Huashan, China

One of Taoism’s Five Great Mountains (there are also four sacred Buddhist peaks), Huashan is in Shanxi province to the west of the city of Xian, and is not to be confused with the almost equally spectacular Huangshan to the southeast in Anhui.

Difficulty: 1 out of 3
Duration: one or two days
Season: spring-autumn

One of Taoism’s Five Great Mountains (there are also four sacred Buddhist peaks), Huashan is in Shanxi province to the west of the city of Xian, and is not to be confused with the almost equally spectacular Huangshan to the southeast in Anhui.

Comprising five rearing granite peaks, Huashan looks like something off an archetypal scroll painting, spires of rock wreathed in mist and surmounted by temples backed onto the very edge of staggering precipices. But if centuries of classical Chinese art have immortalised this landscape, the internet has added the gloss of latter-day celebrity with video and website coverage of the more exposed of Huashan’s trails.

The mountain’s original rail-less steps cut directly out of the rock were always dangerous for casual visitors and fatalities appear to have been a regular occurrence. Climbers were advised to go at night as then they would not be able to see the danger they were in! Happily, today most of these routes are off-limits or have been upgraded to cope with booming tourist numbers and the authorities’ growing appreciation of their civic responsibilities.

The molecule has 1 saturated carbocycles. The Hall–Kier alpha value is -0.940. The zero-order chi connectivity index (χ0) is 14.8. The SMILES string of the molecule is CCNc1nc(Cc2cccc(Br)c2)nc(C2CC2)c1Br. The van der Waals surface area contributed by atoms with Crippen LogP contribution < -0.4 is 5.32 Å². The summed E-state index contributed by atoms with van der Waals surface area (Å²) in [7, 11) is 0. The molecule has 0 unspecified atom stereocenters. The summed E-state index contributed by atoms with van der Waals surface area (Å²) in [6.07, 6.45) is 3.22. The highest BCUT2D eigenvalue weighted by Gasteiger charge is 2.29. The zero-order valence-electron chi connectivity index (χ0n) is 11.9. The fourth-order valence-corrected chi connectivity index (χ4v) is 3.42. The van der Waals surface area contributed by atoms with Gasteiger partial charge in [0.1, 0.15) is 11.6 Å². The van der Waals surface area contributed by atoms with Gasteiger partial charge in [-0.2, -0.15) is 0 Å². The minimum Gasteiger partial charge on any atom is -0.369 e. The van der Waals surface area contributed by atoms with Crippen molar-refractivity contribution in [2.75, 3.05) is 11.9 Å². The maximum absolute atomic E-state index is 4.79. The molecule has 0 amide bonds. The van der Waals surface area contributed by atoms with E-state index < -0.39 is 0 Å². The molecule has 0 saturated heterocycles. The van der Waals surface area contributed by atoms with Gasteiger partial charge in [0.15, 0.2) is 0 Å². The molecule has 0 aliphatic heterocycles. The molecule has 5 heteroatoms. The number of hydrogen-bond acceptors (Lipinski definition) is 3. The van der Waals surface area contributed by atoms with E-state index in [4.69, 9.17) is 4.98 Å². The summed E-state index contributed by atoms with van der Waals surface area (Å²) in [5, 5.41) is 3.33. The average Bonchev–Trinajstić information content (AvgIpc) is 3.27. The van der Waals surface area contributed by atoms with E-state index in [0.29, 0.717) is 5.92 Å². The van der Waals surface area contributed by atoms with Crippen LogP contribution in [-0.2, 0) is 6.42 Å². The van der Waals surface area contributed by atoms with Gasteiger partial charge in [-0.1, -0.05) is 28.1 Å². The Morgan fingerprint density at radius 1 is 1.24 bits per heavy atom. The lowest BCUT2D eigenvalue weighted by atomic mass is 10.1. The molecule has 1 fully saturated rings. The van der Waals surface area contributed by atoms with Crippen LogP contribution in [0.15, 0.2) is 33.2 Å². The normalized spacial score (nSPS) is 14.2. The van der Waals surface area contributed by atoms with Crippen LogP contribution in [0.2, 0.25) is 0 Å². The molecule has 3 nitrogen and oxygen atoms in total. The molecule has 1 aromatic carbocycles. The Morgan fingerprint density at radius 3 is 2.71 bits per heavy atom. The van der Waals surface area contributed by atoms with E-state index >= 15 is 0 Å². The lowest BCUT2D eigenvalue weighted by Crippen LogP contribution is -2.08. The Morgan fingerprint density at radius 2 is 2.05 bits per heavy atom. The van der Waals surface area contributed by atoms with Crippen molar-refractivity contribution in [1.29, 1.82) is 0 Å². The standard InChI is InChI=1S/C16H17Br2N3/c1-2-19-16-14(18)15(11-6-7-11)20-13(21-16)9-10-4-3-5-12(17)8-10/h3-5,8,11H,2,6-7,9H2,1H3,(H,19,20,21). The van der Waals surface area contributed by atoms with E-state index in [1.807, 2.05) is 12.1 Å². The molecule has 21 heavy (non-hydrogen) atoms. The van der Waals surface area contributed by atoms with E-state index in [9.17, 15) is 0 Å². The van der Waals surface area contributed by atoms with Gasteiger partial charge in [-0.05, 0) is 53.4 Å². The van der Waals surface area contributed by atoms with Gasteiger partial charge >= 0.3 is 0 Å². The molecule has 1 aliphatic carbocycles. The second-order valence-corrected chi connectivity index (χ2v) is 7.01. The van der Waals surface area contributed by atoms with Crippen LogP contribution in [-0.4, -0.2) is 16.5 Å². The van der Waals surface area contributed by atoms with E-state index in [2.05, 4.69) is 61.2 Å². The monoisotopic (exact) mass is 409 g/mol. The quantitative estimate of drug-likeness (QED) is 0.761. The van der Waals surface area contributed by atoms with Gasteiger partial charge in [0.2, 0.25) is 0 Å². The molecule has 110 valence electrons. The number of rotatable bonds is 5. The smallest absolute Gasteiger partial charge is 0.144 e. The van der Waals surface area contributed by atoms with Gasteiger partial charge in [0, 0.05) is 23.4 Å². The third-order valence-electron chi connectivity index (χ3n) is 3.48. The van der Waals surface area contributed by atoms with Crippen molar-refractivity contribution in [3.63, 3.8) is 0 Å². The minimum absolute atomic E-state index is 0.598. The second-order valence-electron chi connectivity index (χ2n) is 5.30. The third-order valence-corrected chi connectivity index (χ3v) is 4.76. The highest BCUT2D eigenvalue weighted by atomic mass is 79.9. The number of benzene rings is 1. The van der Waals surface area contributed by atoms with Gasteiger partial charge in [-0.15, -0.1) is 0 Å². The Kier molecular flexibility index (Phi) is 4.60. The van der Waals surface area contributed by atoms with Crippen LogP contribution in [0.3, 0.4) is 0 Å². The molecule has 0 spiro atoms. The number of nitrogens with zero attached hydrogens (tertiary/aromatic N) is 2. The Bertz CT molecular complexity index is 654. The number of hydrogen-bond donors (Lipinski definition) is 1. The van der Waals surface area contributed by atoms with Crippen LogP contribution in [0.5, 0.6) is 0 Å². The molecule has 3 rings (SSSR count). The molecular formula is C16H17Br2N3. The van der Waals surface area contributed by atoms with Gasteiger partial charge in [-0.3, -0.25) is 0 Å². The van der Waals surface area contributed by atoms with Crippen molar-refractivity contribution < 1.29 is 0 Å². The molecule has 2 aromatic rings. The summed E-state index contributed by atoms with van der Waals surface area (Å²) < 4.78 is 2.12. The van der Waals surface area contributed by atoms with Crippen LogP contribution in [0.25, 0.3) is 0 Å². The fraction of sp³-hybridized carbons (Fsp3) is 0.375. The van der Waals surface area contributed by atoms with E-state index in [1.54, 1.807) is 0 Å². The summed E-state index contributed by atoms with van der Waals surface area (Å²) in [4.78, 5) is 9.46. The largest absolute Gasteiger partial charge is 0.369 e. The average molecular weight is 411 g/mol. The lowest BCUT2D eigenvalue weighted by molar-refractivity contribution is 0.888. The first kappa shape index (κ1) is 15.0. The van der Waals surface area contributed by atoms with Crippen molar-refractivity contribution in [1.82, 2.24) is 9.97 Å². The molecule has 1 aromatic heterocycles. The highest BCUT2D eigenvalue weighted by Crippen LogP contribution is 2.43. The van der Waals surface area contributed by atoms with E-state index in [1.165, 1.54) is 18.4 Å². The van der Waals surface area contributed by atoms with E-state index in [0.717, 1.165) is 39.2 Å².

Most famous of all is the Plankwalk, an incredibly haphazard affair of rustic boards not much more than a foot wide and hung from the side of a rock wall hundreds of metres high.

Edging along over the gaping void, you have to simply push the height out of your mind – not easy, especially in the days when there were not even any safety harnesses on offer! Thankfully, today you are clipped into a pair of lines but the dizzying exposure still makes this a real test of nerve for the average hiker, let alone the ill-equipped Chinese families that continue to take it on.

With the changes to the infrastructure, the dangers lie mostly in attempting the hardest sections in poor weather or at times when sheer numbers push the foolish to take bigger risks. For this reason, try to avoid visiting during China’s major public holidays.